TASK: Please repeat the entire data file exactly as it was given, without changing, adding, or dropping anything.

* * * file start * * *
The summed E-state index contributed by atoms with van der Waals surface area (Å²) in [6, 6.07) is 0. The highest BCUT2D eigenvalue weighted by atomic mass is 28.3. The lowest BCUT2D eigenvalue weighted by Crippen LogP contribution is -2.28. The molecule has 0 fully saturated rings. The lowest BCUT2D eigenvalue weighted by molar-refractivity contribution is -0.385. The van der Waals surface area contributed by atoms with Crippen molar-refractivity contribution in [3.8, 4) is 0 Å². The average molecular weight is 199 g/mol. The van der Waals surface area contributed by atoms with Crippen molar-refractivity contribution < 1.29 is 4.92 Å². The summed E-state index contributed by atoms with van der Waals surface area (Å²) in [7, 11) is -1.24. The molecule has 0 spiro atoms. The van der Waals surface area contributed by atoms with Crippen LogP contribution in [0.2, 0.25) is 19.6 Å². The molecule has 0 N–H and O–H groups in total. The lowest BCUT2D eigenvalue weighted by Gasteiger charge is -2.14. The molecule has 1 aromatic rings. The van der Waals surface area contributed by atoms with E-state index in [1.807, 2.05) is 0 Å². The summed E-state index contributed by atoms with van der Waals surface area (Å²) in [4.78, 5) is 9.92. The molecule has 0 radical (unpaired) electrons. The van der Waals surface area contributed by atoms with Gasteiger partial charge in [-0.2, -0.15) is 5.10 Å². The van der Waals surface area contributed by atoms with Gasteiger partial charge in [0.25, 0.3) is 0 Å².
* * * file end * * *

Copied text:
The summed E-state index contributed by atoms with van der Waals surface area (Å²) in [6, 6.07) is 0. The highest BCUT2D eigenvalue weighted by atomic mass is 28.3. The lowest BCUT2D eigenvalue weighted by Crippen LogP contribution is -2.28. The molecule has 0 fully saturated rings. The lowest BCUT2D eigenvalue weighted by molar-refractivity contribution is -0.385. The van der Waals surface area contributed by atoms with Crippen molar-refractivity contribution in [3.8, 4) is 0 Å². The average molecular weight is 199 g/mol. The van der Waals surface area contributed by atoms with Crippen molar-refractivity contribution < 1.29 is 4.92 Å². The summed E-state index contributed by atoms with van der Waals surface area (Å²) in [7, 11) is -1.24. The molecule has 0 spiro atoms. The van der Waals surface area contributed by atoms with Crippen LogP contribution in [0.2, 0.25) is 19.6 Å². The molecule has 0 N–H and O–H groups in total. The lowest BCUT2D eigenvalue weighted by Gasteiger charge is -2.14. The molecule has 1 aromatic rings. The van der Waals surface area contributed by atoms with E-state index in [1.807, 2.05) is 0 Å². The summed E-state index contributed by atoms with van der Waals surface area (Å²) in [4.78, 5) is 9.92. The molecule has 0 radical (unpaired) electrons. The van der Waals surface area contributed by atoms with Gasteiger partial charge in [-0.2, -0.15) is 5.10 Å². The van der Waals surface area contributed by atoms with Gasteiger partial charge in [0.25, 0.3) is 0 Å².